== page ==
Intel report spells out firm’s economic impact in Oregon

Lest Oregonians begin to doubt Intel’s place in the state’s economic food chain or suspect it isn’t carrying its weight for schools and government services, the chip giant has a passel of new statistics to set them straight.


The Santa Clara, Calif., company released an economic impact study Wednesday commissioned from the regional economic consulting firm ECONorthwest. The study updates one completed in 1998 and comes to a conclusion that may not be wholly surprising to locals:

When it comes to the economies of Washington County, Portland and Oregon, Intel is still the big enchilada.

The study said that in 2001, Intel’s operations in Washington County produced $6.18 billion in output and employed 15,319 people, who received $1.51 billion in wages, salaries, bonuses and stock option gains. In the same year, the company donated $13 million in cash and equipment to charities in Oregon and paid $84.97 million in taxes and fees to local governments.

From 1998 to 2001, the study said, Intel added 3,300 employees and was responsible for an additional 36,300 jobs in the state. Directly or indirectly, it was responsible for 16 percent of the statewide employment increase during that period. And the jobs were well paid: in 2001, the average Intel employee earned $98,500, more than double the average Washington County wage.

The study’s output, employment and wage figures likely overstate the case today, as the company has cut almost 1,000 jobs since 2001 and limited pay raises and bonuses because of the ongoing downturn in the semiconductor industry. Additionally, the stock market’s decline has cut into stock option gains realized by employees and trimmed the income taxes paid by the company and its employees.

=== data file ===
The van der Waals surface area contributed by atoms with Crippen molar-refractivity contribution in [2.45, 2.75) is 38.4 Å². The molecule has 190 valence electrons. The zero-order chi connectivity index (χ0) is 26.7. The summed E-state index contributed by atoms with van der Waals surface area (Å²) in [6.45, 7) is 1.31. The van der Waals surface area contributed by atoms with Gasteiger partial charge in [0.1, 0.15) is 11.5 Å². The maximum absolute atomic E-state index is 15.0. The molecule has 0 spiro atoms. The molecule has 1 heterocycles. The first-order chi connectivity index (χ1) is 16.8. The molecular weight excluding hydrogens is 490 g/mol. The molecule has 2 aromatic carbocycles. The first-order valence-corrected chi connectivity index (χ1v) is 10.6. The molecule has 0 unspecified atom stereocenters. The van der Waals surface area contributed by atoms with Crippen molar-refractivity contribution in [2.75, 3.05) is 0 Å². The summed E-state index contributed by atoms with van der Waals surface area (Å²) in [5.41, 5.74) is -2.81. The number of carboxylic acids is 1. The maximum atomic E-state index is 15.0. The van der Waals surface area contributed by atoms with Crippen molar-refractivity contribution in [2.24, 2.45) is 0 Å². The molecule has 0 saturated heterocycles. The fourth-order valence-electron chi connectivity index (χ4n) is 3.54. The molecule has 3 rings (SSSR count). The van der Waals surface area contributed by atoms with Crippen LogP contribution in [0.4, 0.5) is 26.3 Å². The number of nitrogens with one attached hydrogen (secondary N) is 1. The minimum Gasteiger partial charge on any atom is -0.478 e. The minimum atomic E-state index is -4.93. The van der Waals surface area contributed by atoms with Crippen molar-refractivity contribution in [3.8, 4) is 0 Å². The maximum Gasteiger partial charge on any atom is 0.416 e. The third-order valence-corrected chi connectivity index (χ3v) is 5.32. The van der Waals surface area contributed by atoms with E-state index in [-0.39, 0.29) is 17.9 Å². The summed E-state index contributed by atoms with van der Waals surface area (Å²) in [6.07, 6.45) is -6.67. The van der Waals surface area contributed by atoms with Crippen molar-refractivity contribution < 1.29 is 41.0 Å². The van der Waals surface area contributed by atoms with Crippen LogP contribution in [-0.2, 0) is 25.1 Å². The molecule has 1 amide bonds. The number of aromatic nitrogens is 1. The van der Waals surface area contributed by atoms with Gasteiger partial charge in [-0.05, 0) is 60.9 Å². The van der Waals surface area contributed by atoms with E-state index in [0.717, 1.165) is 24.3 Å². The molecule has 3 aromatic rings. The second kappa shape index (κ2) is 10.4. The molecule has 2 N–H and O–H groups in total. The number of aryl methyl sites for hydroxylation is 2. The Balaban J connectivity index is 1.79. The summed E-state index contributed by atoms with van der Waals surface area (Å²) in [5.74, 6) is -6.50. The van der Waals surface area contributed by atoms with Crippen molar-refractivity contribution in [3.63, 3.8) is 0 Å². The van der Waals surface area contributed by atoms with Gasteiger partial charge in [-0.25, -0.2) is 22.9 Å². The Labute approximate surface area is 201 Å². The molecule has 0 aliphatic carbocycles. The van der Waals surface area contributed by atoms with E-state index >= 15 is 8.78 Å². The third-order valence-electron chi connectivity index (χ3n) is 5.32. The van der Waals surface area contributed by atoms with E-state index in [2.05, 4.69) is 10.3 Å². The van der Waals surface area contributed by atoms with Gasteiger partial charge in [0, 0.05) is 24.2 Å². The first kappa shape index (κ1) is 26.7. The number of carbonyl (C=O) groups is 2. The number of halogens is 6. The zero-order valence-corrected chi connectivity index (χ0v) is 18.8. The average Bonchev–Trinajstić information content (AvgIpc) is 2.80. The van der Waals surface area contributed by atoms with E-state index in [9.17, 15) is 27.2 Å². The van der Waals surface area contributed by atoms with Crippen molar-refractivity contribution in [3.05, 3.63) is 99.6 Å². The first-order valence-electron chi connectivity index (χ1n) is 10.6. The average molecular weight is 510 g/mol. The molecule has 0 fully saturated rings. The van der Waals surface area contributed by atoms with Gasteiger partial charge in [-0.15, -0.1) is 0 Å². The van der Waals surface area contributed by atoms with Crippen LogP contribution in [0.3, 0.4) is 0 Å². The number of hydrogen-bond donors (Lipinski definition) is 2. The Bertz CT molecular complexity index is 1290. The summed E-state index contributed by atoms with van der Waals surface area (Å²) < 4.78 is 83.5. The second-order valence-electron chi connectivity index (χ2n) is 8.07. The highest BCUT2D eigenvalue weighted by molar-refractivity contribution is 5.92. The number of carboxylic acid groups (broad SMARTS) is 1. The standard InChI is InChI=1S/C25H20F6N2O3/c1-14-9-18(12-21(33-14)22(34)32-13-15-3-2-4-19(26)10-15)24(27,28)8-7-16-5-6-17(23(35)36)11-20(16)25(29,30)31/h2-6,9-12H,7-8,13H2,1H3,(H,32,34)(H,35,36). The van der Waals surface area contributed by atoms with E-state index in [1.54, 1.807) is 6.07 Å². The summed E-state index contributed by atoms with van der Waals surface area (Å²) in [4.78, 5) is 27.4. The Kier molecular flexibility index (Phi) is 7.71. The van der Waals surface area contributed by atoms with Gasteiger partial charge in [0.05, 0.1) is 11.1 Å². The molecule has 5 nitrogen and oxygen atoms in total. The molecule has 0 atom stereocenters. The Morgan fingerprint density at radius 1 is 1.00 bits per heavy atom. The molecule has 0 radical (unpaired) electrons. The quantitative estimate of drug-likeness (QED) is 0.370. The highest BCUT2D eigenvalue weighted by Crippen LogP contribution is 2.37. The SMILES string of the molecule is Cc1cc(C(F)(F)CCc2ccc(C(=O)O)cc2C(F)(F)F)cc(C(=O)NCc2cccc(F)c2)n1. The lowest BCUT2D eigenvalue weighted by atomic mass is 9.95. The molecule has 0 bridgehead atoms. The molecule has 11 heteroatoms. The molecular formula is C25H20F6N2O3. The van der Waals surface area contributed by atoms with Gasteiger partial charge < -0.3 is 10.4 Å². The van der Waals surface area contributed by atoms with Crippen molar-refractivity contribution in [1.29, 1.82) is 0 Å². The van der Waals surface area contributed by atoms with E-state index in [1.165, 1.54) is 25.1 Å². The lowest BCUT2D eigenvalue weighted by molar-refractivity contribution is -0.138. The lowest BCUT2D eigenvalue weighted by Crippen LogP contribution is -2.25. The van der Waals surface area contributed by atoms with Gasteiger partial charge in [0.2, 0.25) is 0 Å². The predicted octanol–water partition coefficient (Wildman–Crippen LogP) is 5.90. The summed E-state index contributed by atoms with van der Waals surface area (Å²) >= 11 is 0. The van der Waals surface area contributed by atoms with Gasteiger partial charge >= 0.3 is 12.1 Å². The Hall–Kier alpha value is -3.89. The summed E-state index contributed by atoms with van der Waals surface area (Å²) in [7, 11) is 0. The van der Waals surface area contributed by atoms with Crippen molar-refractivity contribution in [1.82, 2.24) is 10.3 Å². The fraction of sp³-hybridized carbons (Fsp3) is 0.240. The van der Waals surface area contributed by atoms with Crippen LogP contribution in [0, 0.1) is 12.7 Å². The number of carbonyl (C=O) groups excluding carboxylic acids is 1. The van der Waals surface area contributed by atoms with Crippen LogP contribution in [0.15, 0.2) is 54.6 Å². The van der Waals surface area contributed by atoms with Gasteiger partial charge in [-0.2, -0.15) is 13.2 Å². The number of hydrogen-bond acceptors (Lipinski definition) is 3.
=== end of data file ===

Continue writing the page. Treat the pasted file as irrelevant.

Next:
But Intel has continued to make huge investments in new plants and equipment in Oregon, which averaged $1.76 billion annually from 1998 to 2001. And on a percentage basis, it has cut far less of its work force than most other Silicon Forest employers.

To get a sense of Intel’s total economic weight, the study tallied the annual impact of Intel’s operations — including its own production, employment and wages, plus goods and services purchased from suppliers, and goods and services purchased by its employees — and added its capital spending, contributions and taxes in Oregon. The figure totaled $8.9 billion in 2001, more than double 1997, according to the study.

While the study made no attempt to calculate the total public cost of Intel’s presence in Oregon, Intel spokesman Bill MacKenzie noted that in 2001, the company and its employees paid far more in taxes for local government and schools than it costs those entities to provide services.

"I know there are people out there who feel we’re not paying our fair share," he said. "We are in no way a cost center for schools or government. The fact is, we’re subsidizing other people."

Of Intel’s 15,319 employees at the end of 2001, nearly 10,000 lived in Beaverton and Hillsboro. An additional 2,700 called Portland home. The company’s employees in the state have an estimated 7,000 children.

According to ECONorthwest, Intel and its employees paid into the school system $51.9 million more than the cost of educating employees’ children.

MacKenzie said Intel orders the study to better understand its role in the local economy and in turn inform local and state government officials. The company is meeting with Hillsboro and Washington County officials and members of the governor’s staff this week to outline the study’s findings.

"It helps our voice be heard when we have opinions on public policy," MacKenzie said. "We’re a data-driven company; we can’t just go out there and say we’re a big deal."

Intel intends to post the study Monday on its Web site at

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